• In the Police 911 series, you don't actually die, you just get treated to a time-wasting cutscene, and you lose a few ranks. The same applies to Lethal Enforcers 3, in which it shows a news headline reading "[occupation of civilian] shot by mistake."
    • It should be noted that in Police 911 every mission is timed, and you get a single timer for an entire level. The timer is replenished slightly every time you shoot all the criminals in a particular section, and the higher your rank goes, the higher your time bonus for each "apprehension." Running out of time gives you a Game Over no matter how many lives you have left, so this can kill you, it just does so more slowly.
  • Carn Evil also has this, every so often, Lisa (the player's girlfriend) pops up and you have to avoid hitting her or lose some life.
  • Silent Scope. "BEEEEP!: Don't shoot innocent people!" Doing so takes off a full life box, as opposed to the half-box taken off by most damage.
  • GHOST Squad
  • In the Terminator: Salvation arcade game, humans will periodically get in your way. Shooting a human causes a large X to appear over them. The human doesn't even get hurt and you don't even lose life/points for it. This was probably because the game is really freaking hard.
  • Area 51, Maximum Force, and other Mesa Logic arcade shooters all follow this pattern.
    • Area 51 handled it exceptionally poorly. Often, in the middle of a pitched firefight, one of your teammates would suddenly jump directly into your line of fire, not to mention blocking 80% of the screen. Since accidentally shooting your teammate damages you, you're forced to stop shooting until the idiot moves out of the way. Of course, the enemies are still shooting at you while you wait, so you end up taking unnecessary damage anyway.
    • The game takes this trope to the next level by turning you into an alien and tasking you with killing soldiers in a special mode if you consciously off your buddies and don't kill any of the proper targets.
    • In Target Terror, if you shoot the pilot on the final mission, you get a Nonstandard Game Over with the plane crashing into the White House. If you directly shoot the hijacker, he blows up the plane with a Dead Man Switch.
  • The first two House of the Dead games had innocents being threatened by zombies. Killing the zombies before they harmed the innocents would often result in them rewarding you, but you would lose a life if you shot the innocent (but not if you simply failed to save him).
    • Averted in III in which you occasionally rescue the other player, and if you shoot him/her... nothing happens. In fact, this is prominently shown in a hint video in The House of the Dead 2 & 3 Return. The House of the Dead 4 simply does away with having to rescue anybody...for not-so-positive reasons.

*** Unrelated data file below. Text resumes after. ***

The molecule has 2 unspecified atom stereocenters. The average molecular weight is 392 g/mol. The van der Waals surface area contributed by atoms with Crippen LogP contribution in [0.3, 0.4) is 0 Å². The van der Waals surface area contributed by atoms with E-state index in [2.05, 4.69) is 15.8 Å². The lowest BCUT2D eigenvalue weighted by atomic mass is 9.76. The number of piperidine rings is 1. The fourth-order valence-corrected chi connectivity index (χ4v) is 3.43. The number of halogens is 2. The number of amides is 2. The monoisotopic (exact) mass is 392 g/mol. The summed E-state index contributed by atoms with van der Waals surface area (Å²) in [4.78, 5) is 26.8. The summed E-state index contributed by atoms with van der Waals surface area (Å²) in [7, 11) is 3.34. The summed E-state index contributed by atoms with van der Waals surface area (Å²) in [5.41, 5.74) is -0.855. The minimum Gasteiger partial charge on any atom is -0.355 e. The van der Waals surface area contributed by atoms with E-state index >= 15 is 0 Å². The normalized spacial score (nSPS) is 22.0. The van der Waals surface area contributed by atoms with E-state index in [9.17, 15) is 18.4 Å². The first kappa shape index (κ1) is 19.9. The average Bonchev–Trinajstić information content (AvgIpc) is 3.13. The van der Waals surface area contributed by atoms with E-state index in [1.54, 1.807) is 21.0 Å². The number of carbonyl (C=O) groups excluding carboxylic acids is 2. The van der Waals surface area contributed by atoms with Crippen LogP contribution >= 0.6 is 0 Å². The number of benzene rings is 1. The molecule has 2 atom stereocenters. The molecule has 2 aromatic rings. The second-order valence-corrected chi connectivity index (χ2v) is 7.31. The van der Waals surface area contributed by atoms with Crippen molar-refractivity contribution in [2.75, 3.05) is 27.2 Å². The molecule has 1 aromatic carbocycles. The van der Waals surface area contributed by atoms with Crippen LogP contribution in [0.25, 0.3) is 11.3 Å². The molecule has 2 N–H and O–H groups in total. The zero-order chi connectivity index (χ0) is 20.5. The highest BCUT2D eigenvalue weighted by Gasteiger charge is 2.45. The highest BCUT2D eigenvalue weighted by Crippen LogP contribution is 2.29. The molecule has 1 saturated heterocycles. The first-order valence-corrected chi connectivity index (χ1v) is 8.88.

• Plus, in House Of The Dead 4, you've got a freakin' machine gun!!
    • In Overkill, you're docked 5,000 points (the amount you get for saving them) if you shoot them yourself, and Washington criticizes you - "Shit, man! That was a live one!" You suffer no penalty if they get killed, and G frequently makes a "can't save them all" comment.
    • And averted in the spinoff Typing of the Dead, where you can fail to save an innocent but can't shoot one. This actually makes sense: the Hand Wave for the "type to shoot" gameplay is that your weapon is actually under the control of a portable tactical computer and your typing provides the feedback allowing it to track targets, and discover and exploit boss vulnerabilities. Being entirely friendly-fireproof is the reason the expensive equipment's been issued to agents in the first place.
  • Lethal Enforcers featured both hostages/civilians and fellow police officers that, when shot, would detract a life from the player.
    • This game also had an interesting occurrence in one mission where an apparent civilian in a white suit would appear with hands raised and the usual "Don't shoot!" but instead of hiding again would pull a gun! Turns out it was a bad guy playing hostage. You can shoot them before they draw though without penalty if you know who it is.
  • The second boss of Operation Wolf was one of the earliest examples.
  • In the Point Blank series, shooting certain objects—usually bombs, (cardboard) civilians, and targets of your opponent's color—will take off a life, on top of the life you will lose if you fail the stage. You can continue to shoot such targets until the stage ends. This means it's entirely possible to clear the stage but lose all three of your starting lives within the same stage.